For one thing, virtues are critical for a proper functioning of social communities. They fill up gaps in legislation
matrix, guiding our decisions for complex problems which may defy mechanistic, rule based solutions. Any sustained
deficiency in virtues for a particular community would undermine its collective capacity to deal with such complex
problems leading eventually to corrupt governments, injustice, war, poverty, pollution etc. Besides that, from the
individual perspective, virtues define our personalities and can help us through difficult times. During the time of
changes, especially unexpected and negative changes, when you feel like the whole world is falling apart, and nothing is
left for you to rely on. During such difficult time, the time of transition and chaos, when old solutions doesn’t work
and the new ones haven’t been established yet, you may realise that the only real and credible stuff you can still
count on are
your virtues (well… you can choose an evil side too, of course, proven to work during the time of the turmoil but,
do you really
want to make it through by proliferating misery and suffering in this world; especially if there is a viable alternative
available?). Virtues are integral to the notion of the good life - to live a good life means to live the life of a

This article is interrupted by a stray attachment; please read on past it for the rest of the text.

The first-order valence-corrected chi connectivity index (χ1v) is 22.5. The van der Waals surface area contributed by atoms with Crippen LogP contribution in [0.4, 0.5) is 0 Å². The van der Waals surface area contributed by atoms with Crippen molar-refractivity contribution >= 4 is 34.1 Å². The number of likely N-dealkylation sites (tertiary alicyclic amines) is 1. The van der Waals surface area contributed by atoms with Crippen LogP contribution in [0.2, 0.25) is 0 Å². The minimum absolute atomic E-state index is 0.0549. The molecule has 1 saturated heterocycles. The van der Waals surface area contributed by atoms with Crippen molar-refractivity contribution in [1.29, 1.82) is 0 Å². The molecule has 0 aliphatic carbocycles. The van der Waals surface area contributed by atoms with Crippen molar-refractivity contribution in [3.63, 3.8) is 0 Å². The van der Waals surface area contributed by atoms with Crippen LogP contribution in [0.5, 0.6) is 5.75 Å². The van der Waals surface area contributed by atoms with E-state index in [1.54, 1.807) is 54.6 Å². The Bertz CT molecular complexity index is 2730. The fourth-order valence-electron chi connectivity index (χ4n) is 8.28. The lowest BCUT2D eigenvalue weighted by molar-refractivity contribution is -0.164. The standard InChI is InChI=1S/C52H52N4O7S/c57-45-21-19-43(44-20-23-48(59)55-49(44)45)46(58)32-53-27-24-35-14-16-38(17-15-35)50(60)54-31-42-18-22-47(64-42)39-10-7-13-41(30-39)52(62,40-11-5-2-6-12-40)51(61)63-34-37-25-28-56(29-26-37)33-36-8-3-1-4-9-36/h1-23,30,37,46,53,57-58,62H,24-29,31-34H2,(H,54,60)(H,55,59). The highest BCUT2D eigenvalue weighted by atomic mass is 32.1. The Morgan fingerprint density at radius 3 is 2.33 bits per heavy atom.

virtuous person. Furthermore, analogous to products of art, virtues can help us to transcend the limits of the nature
and reach out into the domain of the eternal beauty and perfection. Finally, by instantiating virtues one can prove
statements impossible to prove otherwise. Such as, for example, we don’t live in the jungle, justice matter, we have the
freedom to choose and act as we see appropriate and so on.
Ye-e-eh! - you may think - of course, we have the freedom … to talk. Blah-blah-blah. We can talk and pretend whatever we
like, but regardless of what we say or what we think, at the end of the day, as time goes on, we all age, we all become
weak and sick, and eventually we all die – there is no escape from it. So much to all our talks about us being free, us
being capable, very exceptional and so special. We are not only social but also biological and physical beings. And
these dimensions – being biological and physical – impose severe constraints on our freedom. Can we beat the law of the
gravity and fly? Or can you beat death and live forever? Those are questions we must be concerned with, questions
critical to our well-being.
Let’s see what we can do here. I’ll assume that advances in technology can address the first issue – if needed, we can
overcome the gravity force and fly. As for the second problem, about the inevitable death phenomena, this issue seems to